Posted by on in Litigation

In Colorado, as in every other state, various government entities have the power of eminent domain.  The State of Colorado, as well as incorporated towns and cities, have broad eminent domain powers to take property for any recognized public purpose, with only a few limitations.  In addition, special districts are considered government entities for many purposes, including the exercise of the power of eminent domain.  Under certain circumstances, private companies and even individuals can initiate condemnation proceedings to acquire property by condemnation, for example, pipeline easements or easements for ingress or egress to property.

If you have a construction defect claim, you cannot simply file a complaint against the construction professionals responsible.  In 2003, the Colorado legislature enacted the Colorado Construction Defect Action Reform Act, C.R.S. § 13-20-801 et seq. (“CDARA”), which was designed, in part, to reduce litigation and promote resolution of claims prior to suit by instituting a formal notice of claim process that must be completed before a complaint is filed.  Failure to follow the notice of claim process will result in a stay of the action.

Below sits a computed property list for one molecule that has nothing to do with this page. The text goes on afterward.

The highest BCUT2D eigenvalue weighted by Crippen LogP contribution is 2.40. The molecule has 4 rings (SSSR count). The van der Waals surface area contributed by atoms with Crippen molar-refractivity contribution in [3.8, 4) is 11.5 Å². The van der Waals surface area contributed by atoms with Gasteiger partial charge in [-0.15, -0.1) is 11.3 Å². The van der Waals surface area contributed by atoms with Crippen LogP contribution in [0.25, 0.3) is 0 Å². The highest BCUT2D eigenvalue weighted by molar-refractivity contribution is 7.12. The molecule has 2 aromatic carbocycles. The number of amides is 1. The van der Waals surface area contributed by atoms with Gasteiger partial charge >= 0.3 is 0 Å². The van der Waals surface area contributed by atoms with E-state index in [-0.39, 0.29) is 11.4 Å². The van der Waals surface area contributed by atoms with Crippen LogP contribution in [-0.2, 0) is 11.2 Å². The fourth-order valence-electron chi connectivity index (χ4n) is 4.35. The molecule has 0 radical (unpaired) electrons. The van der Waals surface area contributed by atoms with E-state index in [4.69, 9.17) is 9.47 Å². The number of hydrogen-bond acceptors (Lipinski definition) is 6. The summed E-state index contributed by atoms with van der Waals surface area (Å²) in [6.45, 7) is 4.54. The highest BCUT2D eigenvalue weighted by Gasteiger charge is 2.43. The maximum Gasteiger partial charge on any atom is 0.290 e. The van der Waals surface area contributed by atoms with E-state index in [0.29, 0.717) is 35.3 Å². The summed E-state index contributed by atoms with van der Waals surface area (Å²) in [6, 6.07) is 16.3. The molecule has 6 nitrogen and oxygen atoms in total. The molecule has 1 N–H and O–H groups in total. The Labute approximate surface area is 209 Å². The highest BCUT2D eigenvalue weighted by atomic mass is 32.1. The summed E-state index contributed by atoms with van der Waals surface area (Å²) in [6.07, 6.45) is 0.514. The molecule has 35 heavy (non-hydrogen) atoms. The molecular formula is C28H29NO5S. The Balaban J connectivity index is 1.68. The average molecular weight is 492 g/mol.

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Arbitration is touted as faster and cheaper than the court system.  However, there are no guarantees that this is the case and, more often than not, arbitration is not faster and is exponentially more expensive.  There are several reasons for this:

Posted by on in Litigation

Today, more than ever before, businesses need to identify and manage the risk of False Claims Act liability.

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With so many professionals in the field of law these days, we at Waas Campbell Rivera Johnson & Velasquez LLP decided to start a blog that would give our clients a little insight into legal issues, as well as unofficial tips and advice for legal matters. Here you can get to know us a little better, and learn about interesting laws and case verdicts, industry current events, and everything in between.